### What’s it all About?

**degrees**. Most, but not all, will have gone on to do trigonometry with right-angled triangles, and words like

**sine cosine tangent**will have some (half-remembered?) meaning for them. Some will have gone on to apply that trigonometry to any triangle which requires working with angles beyond 90 degrees and the manipulation of more complex formulas. And that will be it for the great majority.

**radians**, and the range of ratios (probably now known as functions) would have been expanded to include

**cosecant secant cotangent**and even a few others. More relationships and formulas would have been encountered. All of this would be done either as a logical extension of mathematics or to satisfy some professional requirements. The purpose of these notes then, is not to teach anything about angle measures, but to provide help for those who have some sort of previous acquaintance with the subject.

### Measures of Angle

The best known is undoubtedly the

**DEGREE**which is very simply defined as 1/360th part of a full-turn. It was so defined by the Babylonians over 4000 years ago and is the oldest basic unit of measure which has not changed its size since it was first used.

It can be sub-divided into 60 minutes, and each of those into 60 seconds.

One important measure is the right-angle which is 90° and equal to one-quarter of a complete turn.

There is also the **GRADE** which is similiar to the degree, but divides the full-turn into 400 parts, putting 100 grades in a right-right. So, 100 grades = 90 degrees.

A centigrade is 1/100th of a grade and a measure of angle, which is why it was ruled in 1947 that it should NOT be used as a measure of temperature! The grade is little used now, but is still found marked on angle-measuring instruments and calculators.

The **RADIAN** is the SI standard unit of angle measurement and is the unit used in all serious mathematical work. To define it, draw a circle (of any size) and mark off an arc on its circumference which is equal in length to the radius. (This is not possible in practice, but it is a theoretical construction.) Draw straight lines from the two ends of that arc to the centre of the circle. The angle between them is 1 radian.

It is this dependence on a circle which invokes pi when a connection is made between radians and degrees.

The name was devised in the 1870’s but there is some controversy over who was the first to use it. It is a contraction of ‘radial angle’ Its abbreviation is **rad** and not **r** as is sometimes seen.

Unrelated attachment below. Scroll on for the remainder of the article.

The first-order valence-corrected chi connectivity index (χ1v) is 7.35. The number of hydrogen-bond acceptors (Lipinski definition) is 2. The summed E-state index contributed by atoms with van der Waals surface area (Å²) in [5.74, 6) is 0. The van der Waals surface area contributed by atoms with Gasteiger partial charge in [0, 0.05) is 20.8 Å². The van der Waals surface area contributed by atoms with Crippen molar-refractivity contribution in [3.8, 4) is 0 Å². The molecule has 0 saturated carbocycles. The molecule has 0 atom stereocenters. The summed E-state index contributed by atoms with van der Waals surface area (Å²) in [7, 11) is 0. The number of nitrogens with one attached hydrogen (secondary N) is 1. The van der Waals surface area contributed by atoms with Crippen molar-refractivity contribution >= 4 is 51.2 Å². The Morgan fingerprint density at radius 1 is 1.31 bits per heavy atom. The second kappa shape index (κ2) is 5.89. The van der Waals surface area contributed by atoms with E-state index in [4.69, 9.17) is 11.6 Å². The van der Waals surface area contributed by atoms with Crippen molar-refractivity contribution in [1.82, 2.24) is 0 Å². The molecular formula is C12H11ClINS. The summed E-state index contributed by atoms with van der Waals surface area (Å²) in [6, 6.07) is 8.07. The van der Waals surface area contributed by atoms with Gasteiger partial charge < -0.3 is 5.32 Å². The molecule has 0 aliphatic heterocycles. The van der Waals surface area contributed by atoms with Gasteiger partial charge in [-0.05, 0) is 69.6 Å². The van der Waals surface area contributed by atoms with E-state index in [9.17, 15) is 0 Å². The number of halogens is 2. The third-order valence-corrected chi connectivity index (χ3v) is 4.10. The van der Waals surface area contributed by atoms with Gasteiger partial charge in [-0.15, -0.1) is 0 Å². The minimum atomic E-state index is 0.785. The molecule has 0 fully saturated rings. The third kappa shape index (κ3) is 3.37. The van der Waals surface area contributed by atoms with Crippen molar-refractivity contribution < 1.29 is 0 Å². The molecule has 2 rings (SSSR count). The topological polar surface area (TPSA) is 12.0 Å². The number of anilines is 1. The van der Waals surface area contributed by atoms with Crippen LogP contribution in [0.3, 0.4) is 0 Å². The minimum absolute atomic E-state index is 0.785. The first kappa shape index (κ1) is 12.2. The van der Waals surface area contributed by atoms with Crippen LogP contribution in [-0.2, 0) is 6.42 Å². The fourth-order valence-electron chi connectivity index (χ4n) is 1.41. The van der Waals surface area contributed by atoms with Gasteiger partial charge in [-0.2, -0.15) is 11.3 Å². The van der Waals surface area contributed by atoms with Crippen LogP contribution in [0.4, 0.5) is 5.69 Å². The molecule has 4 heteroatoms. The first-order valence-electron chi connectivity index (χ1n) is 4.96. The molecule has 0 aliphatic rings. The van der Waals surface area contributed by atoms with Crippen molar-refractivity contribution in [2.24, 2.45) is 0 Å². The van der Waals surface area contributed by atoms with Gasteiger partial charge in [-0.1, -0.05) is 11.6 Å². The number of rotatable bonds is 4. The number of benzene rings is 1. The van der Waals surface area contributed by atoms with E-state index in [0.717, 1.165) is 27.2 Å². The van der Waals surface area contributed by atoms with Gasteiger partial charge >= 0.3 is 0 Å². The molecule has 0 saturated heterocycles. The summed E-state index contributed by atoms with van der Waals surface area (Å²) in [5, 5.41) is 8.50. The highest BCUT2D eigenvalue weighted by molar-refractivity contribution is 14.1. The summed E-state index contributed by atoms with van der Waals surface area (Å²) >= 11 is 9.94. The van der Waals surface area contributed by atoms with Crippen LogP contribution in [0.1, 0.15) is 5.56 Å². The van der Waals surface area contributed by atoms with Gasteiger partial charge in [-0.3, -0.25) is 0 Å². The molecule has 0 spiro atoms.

A **millirad** is 1/1000th of a radian and about 0.57 of a degree or 3.44 minutes. It is also known as a **mil** and used in directing and correcting the aim of guns BUT, in that case, definitions of the mil vary according to which army is doing the shooting!

Degrees & Radians |

radian = (180 ÷ pi) degreesor approx. = 57 .295 779 513 082 320 . . . .°57.3 will usually do.1 degree = 0.017 453 292 519 943 . . . . radians90° = 1 .570 796 326 794 896 619 . . . . rad |

### Sine Cosine Tangent

**ratio**between two particular edges of a right-angled triangle. The edges are usually identified as ‘opposite’, ‘adjacent’ and ‘hypotenuse’. Definitions will not be offered here.

### Negative Angles

cosine (-A) = cosine A

tangent (-A) = -tangent A

This is done automatically in the calculator.

### Other Functions

**functions**. For an explanation of that, look elsewhere.

All we offer here is the definitions of the other functions and some of the relationships between them.

**cosecant A**(cosec A) = 1 / sine A

**secant A**(sec A) = 1 / cosine A

**cotangent A**(cot A) = 1 / tangent A

**coversine A**(covers A) = 1 – sine A

**versine A**(vers A) = 1 – cosine A

**haversine A**(hav A) = (versine A) / 2

**exsecant A**(exsec A) = secant A – 1

The last is now obsolete and included only for completeness.

**cosine A = square root(1 – sine� A)**

**tangent A = sine A / cosine A**

**limits**on their values.

The

**sine**and

**cosine**can only be from -1 to 1

The

**tangent**and

**cotangent**have NO limits.

The

**cosecant**and

**secant**have NO upper or lower limits, but cannot be between -1 and 1

The

**coversine**and

**versine**can only be from 0 to 2

The

**haversine**can only be from 0 to 1

**a**

^{2}= b^{2}+ c^{2}– 2bc cos A**a**

^{2}= (b ~ c)^{2}+ 2bc vers A*(b ~ c)*means to take the smaller from the larger. Now, whatever the size of angle A, no negative numbers have to be handled. Of course it means that the versine values have to be available somewhere.

### Inverses

**inverse**.

One way of showing which one we are doing is by using the prefix ‘arc’ in the inverse case. As an example

**sin 30° = 0.5**OR

**arcsine 0.5 = 30°**

For example, the range of angles starting

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